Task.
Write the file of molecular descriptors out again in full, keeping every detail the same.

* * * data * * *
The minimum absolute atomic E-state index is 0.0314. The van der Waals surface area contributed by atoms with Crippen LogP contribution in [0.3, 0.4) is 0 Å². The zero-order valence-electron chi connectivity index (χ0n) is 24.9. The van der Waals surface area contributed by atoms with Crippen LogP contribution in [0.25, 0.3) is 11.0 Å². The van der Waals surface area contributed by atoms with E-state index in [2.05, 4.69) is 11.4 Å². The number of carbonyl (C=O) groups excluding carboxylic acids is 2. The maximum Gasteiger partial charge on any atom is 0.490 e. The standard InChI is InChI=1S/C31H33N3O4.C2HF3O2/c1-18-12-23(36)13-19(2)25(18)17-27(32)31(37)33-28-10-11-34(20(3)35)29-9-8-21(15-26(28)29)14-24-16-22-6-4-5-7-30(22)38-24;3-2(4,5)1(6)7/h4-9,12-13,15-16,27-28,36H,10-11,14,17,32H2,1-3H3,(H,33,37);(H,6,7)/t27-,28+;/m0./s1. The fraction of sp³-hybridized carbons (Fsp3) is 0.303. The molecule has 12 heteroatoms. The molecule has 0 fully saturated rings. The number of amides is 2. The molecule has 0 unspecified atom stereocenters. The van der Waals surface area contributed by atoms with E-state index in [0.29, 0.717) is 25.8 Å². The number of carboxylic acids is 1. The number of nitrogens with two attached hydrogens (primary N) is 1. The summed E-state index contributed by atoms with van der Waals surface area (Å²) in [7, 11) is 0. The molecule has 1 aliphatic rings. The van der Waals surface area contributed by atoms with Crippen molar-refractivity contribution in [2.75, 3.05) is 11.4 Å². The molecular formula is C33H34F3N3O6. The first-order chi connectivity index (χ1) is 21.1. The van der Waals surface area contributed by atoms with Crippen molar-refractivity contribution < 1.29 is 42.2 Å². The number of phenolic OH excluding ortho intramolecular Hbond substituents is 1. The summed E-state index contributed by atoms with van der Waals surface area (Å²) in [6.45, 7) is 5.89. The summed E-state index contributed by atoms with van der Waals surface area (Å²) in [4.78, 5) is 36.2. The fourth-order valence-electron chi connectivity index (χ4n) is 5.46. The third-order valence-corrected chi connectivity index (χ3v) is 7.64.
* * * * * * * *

The minimum absolute atomic E-state index is 0.0314. The van der Waals surface area contributed by atoms with Crippen LogP contribution in [0.3, 0.4) is 0 Å². The zero-order valence-electron chi connectivity index (χ0n) is 24.9. The van der Waals surface area contributed by atoms with Crippen LogP contribution in [0.25, 0.3) is 11.0 Å². The van der Waals surface area contributed by atoms with E-state index in [2.05, 4.69) is 11.4 Å². The number of carbonyl (C=O) groups excluding carboxylic acids is 2. The maximum Gasteiger partial charge on any atom is 0.490 e. The standard InChI is InChI=1S/C31H33N3O4.C2HF3O2/c1-18-12-23(36)13-19(2)25(18)17-27(32)31(37)33-28-10-11-34(20(3)35)29-9-8-21(15-26(28)29)14-24-16-22-6-4-5-7-30(22)38-24;3-2(4,5)1(6)7/h4-9,12-13,15-16,27-28,36H,10-11,14,17,32H2,1-3H3,(H,33,37);(H,6,7)/t27-,28+;/m0./s1. The fraction of sp³-hybridized carbons (Fsp3) is 0.303. The molecule has 12 heteroatoms. The molecule has 0 fully saturated rings. The number of amides is 2. The molecule has 0 unspecified atom stereocenters. The van der Waals surface area contributed by atoms with E-state index in [0.29, 0.717) is 25.8 Å². The number of carboxylic acids is 1. The number of nitrogens with two attached hydrogens (primary N) is 1. The summed E-state index contributed by atoms with van der Waals surface area (Å²) in [7, 11) is 0. The molecule has 1 aliphatic rings. The van der Waals surface area contributed by atoms with Crippen molar-refractivity contribution in [2.75, 3.05) is 11.4 Å². The molecular formula is C33H34F3N3O6. The first-order chi connectivity index (χ1) is 21.1. The van der Waals surface area contributed by atoms with Crippen molar-refractivity contribution < 1.29 is 42.2 Å². The number of phenolic OH excluding ortho intramolecular Hbond substituents is 1. The summed E-state index contributed by atoms with van der Waals surface area (Å²) in [6.45, 7) is 5.89. The summed E-state index contributed by atoms with van der Waals surface area (Å²) in [4.78, 5) is 36.2. The fourth-order valence-electron chi connectivity index (χ4n) is 5.46. The third-order valence-corrected chi connectivity index (χ3v) is 7.64.